One of the tools that we use to determine the status of our climbers is a pulse oximeter. This handy gadget attaches to the end of your finger and within a matter of moments provides a reading of the current oxygen levels within your bloodstream. The device will also show your heart rate, which can beat rapidly at higher altitudes.
Your heart rate and oxygen saturation are good indicators of how well you are acclimatizing to the thinner air. Recording that information also helps us to keep an eye on your overall health while on the mountain as well, giving us early tip offs if something is potentially going wrong.
Generally speaking, a higher level of oxygen saturation is an indication that your body is adapting well and processing oxygen from the thinner air in an efficient manner. At sea level, most healthy individuals will have an oxygen saturation reading of 95% or higher. But on the mountain, that number is likely to decrease, particularly as we climb higher.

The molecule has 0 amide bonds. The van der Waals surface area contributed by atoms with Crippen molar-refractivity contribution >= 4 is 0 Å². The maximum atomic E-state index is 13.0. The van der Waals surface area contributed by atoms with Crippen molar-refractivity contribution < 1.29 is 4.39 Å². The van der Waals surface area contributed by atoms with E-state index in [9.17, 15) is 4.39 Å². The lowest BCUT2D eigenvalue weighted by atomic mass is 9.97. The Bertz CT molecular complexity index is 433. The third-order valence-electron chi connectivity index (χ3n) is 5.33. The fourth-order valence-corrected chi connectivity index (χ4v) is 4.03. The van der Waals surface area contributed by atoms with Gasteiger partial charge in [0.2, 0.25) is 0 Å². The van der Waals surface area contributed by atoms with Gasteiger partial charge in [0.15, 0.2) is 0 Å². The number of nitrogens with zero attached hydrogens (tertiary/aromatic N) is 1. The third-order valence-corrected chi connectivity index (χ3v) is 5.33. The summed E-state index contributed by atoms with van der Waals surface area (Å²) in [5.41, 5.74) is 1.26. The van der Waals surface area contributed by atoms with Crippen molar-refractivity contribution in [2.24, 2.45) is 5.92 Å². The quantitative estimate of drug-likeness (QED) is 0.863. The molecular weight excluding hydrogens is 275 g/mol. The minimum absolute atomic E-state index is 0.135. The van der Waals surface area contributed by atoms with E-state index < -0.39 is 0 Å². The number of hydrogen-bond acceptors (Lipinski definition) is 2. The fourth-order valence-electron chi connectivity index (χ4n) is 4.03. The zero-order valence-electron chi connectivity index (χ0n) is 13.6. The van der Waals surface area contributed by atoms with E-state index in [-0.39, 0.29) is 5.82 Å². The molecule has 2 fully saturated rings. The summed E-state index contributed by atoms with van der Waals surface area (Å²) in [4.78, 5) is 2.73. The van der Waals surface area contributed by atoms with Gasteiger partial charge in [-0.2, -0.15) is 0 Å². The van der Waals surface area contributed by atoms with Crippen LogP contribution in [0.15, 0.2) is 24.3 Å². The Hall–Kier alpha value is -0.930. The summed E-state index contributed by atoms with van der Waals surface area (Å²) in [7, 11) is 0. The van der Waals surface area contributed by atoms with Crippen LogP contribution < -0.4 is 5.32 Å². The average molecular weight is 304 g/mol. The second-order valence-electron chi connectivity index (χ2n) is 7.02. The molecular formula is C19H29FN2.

That said, a high level of oxygen saturation isn’t necessarily a sign that someone is healthy and completely out of danger either. Our staff has been trained to keep a close eye on all trekkers and watch for early warning signs of medical issues. They also know how to address these challenges and will do everything they can to make your Kilimanjaro climb a safe and happy one.
Where a climbing group has a pre-